Cryptocurrencies: What Are They?

Lately it seems like cryptocurrency is everywhere. From the now-ubiquitous tales of “Bitcoin millionaires” to the increasing number of companies jumping into the crypto arena, it’s hard to ignore the news—or the feeling that not owning cryptocurrency means missing out. The price of one bitcoin has ranged from $1,000 in early 2017 to more than $66,000 in October 2021—but with intense volatility, including periodic drawdowns of more than 50%, in between.

So what is cryptocurrency? Should you invest in it? How can you invest in it? We’ll cover all three topics in this and related articles. For now, here are answers to some of the most common questions about the basics of Bitcoin and other cryptocurrencies.

What is Bitcoin?

Bitcoin is a virtual, digital, or “crypto” currency—so called because of the cryptography, or unchangeable coding techniques, involved in the blockchain code on which they exist. The intent of Bitcoin is to allow online payments to be made directly from one party to another through a worldwide payment system, without the need for a central third-party intermediary like a bank. Bitcoin is not issued by any central bank or government and is not legal tender (meaning a national currency established by statute) in any country except El Salvador. Like physical gold, Bitcoin’s value stems from a combination of scarcity and the perception that it is a store of value, an anonymous means of payment, or a hedge against inflation.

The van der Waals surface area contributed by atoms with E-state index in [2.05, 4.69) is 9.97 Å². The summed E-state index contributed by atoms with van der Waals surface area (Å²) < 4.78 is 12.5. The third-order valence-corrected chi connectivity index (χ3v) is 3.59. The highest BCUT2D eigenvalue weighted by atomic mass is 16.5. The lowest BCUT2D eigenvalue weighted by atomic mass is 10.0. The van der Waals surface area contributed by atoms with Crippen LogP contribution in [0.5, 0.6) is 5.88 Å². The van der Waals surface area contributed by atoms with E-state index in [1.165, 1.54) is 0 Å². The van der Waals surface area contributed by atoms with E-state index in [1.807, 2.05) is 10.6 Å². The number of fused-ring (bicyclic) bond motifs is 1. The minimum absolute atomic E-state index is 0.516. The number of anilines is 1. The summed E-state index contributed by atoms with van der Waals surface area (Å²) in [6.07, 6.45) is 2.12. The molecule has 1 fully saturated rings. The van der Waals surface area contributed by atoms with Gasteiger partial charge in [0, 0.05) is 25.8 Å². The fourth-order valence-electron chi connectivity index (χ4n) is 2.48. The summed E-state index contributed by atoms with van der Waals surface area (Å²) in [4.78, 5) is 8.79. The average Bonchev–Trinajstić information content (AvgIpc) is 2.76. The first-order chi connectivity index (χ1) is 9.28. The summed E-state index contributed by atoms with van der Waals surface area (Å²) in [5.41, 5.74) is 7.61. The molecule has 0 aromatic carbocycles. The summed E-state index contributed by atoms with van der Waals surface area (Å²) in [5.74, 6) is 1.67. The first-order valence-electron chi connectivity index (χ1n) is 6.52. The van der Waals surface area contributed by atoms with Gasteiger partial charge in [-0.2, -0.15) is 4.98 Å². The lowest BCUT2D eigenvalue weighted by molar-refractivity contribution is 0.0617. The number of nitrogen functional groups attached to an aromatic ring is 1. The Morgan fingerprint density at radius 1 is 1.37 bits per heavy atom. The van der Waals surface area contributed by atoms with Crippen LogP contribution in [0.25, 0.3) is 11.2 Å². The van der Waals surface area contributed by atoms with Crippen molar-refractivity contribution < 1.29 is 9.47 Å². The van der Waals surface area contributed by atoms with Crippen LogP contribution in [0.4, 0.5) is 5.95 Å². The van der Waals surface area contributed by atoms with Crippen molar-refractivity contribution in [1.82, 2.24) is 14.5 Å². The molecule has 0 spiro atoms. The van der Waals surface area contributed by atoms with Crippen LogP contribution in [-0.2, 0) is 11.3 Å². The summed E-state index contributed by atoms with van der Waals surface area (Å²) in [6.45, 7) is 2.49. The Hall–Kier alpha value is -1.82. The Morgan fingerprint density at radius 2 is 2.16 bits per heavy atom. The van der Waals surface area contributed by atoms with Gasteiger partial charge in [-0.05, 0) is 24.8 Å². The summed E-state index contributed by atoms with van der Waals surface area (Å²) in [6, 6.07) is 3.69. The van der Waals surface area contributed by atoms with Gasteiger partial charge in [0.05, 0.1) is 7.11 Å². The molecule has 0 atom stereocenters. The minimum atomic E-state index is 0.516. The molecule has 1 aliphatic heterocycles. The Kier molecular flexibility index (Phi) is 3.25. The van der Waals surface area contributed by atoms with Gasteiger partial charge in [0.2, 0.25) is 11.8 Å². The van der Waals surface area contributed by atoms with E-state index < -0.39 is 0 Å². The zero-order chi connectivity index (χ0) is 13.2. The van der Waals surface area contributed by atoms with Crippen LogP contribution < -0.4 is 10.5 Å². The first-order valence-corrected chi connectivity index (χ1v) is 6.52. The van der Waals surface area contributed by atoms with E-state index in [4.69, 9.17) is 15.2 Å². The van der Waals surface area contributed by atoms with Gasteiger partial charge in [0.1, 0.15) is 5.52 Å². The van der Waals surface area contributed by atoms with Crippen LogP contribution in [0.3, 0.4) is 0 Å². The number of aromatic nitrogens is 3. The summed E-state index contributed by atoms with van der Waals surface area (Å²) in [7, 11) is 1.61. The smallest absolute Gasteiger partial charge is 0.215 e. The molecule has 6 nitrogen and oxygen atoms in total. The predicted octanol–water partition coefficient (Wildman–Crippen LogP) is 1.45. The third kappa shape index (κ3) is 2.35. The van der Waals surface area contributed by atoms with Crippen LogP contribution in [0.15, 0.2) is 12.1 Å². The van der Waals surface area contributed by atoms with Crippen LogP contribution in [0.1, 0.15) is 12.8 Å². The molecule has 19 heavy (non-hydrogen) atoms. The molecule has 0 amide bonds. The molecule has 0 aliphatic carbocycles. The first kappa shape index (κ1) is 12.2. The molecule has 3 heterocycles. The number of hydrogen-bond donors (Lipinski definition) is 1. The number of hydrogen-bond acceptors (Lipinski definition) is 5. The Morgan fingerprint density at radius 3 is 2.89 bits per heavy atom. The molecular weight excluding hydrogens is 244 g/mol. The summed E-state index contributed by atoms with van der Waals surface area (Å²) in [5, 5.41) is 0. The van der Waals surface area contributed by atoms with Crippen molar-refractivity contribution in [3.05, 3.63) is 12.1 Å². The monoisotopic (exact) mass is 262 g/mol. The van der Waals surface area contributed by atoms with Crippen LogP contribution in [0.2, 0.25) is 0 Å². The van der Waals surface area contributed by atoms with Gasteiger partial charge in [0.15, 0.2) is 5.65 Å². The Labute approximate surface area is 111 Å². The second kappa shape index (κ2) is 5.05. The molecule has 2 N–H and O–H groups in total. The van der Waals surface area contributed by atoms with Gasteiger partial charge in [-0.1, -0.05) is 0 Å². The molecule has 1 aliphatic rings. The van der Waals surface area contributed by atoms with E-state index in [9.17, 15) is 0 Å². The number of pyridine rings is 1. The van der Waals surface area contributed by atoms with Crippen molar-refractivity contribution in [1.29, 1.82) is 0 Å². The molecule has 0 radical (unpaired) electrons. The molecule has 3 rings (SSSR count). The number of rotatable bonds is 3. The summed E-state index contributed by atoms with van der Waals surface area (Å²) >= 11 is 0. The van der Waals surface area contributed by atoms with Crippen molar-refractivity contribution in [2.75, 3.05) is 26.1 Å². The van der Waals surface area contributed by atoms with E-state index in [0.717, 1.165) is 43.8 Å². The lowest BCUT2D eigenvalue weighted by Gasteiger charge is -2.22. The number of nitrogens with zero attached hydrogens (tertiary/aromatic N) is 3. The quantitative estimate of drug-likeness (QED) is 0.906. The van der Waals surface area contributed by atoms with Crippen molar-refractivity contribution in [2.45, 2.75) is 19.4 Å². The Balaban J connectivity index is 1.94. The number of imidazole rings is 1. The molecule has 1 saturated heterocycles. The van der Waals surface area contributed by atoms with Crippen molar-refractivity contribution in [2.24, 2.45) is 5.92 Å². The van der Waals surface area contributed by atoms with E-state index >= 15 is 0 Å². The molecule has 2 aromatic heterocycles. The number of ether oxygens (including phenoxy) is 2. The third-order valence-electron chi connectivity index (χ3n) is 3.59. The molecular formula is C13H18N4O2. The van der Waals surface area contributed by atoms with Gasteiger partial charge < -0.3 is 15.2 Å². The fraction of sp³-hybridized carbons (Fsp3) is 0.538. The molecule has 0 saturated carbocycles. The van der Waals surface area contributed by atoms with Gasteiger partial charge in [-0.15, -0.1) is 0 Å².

What’s the relationship between Bitcoin and blockchain?

Blockchain, the underlying technology that supports cryptocurrencies, is an open-source, public record-keeping system operating on a decentralized computer network that records transactions between parties in a verifiable and permanent way. Blockchain provides accountability, as the records are intended to be immutable, which presents potential applications for many businesses. While blockchain has often been associated with cryptocurrencies, it has many potential uses beyond payments, including smart contracts, supply chain management, and financial services. Note that ownership of Bitcoin or other cryptocurrencies is not an investment in blockchain, the technology, or its current or future uses.